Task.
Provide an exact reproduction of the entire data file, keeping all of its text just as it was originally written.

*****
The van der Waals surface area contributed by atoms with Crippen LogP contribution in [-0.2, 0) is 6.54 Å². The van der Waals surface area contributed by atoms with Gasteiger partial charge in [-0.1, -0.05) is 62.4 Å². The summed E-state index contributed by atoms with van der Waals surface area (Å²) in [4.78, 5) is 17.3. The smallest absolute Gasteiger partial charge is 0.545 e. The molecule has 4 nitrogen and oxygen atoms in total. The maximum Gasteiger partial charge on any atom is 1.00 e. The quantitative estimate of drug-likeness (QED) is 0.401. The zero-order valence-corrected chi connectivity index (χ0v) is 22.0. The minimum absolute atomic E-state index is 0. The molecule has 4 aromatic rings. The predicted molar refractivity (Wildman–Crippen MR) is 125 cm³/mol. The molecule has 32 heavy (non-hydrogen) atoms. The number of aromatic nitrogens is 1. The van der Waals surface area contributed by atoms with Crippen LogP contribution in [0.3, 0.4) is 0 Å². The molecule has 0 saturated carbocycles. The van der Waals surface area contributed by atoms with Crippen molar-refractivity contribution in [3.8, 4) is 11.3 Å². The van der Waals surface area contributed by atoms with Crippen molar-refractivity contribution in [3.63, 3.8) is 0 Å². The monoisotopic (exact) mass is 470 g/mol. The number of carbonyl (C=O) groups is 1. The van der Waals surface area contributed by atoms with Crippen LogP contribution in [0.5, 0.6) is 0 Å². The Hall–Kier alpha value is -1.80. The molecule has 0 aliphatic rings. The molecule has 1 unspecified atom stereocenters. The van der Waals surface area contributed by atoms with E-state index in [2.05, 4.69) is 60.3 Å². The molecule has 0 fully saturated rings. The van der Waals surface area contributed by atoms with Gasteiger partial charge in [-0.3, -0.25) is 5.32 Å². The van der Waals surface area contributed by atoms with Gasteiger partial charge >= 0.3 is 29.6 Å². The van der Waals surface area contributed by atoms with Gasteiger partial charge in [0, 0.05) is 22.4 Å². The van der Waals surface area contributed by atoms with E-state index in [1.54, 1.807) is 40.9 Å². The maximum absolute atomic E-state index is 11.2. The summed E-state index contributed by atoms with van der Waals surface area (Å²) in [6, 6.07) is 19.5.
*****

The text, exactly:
The van der Waals surface area contributed by atoms with Crippen LogP contribution in [-0.2, 0) is 6.54 Å². The van der Waals surface area contributed by atoms with Gasteiger partial charge in [-0.1, -0.05) is 62.4 Å². The summed E-state index contributed by atoms with van der Waals surface area (Å²) in [4.78, 5) is 17.3. The smallest absolute Gasteiger partial charge is 0.545 e. The molecule has 4 nitrogen and oxygen atoms in total. The maximum Gasteiger partial charge on any atom is 1.00 e. The quantitative estimate of drug-likeness (QED) is 0.401. The zero-order valence-corrected chi connectivity index (χ0v) is 22.0. The minimum absolute atomic E-state index is 0. The molecule has 4 aromatic rings. The predicted molar refractivity (Wildman–Crippen MR) is 125 cm³/mol. The molecule has 32 heavy (non-hydrogen) atoms. The number of aromatic nitrogens is 1. The van der Waals surface area contributed by atoms with Crippen LogP contribution in [0.3, 0.4) is 0 Å². The molecule has 0 saturated carbocycles. The van der Waals surface area contributed by atoms with Crippen molar-refractivity contribution in [3.8, 4) is 11.3 Å². The van der Waals surface area contributed by atoms with Crippen molar-refractivity contribution in [3.63, 3.8) is 0 Å². The monoisotopic (exact) mass is 470 g/mol. The number of carbonyl (C=O) groups is 1. The van der Waals surface area contributed by atoms with Crippen LogP contribution in [0.5, 0.6) is 0 Å². The Hall–Kier alpha value is -1.80. The molecule has 0 aliphatic rings. The molecule has 1 unspecified atom stereocenters. The van der Waals surface area contributed by atoms with E-state index in [2.05, 4.69) is 60.3 Å². The molecule has 0 fully saturated rings. The van der Waals surface area contributed by atoms with Gasteiger partial charge in [-0.3, -0.25) is 5.32 Å². The van der Waals surface area contributed by atoms with Gasteiger partial charge >= 0.3 is 29.6 Å². The van der Waals surface area contributed by atoms with Gasteiger partial charge in [0, 0.05) is 22.4 Å². The van der Waals surface area contributed by atoms with E-state index in [1.54, 1.807) is 40.9 Å². The maximum absolute atomic E-state index is 11.2. The summed E-state index contributed by atoms with van der Waals surface area (Å²) in [6, 6.07) is 19.5.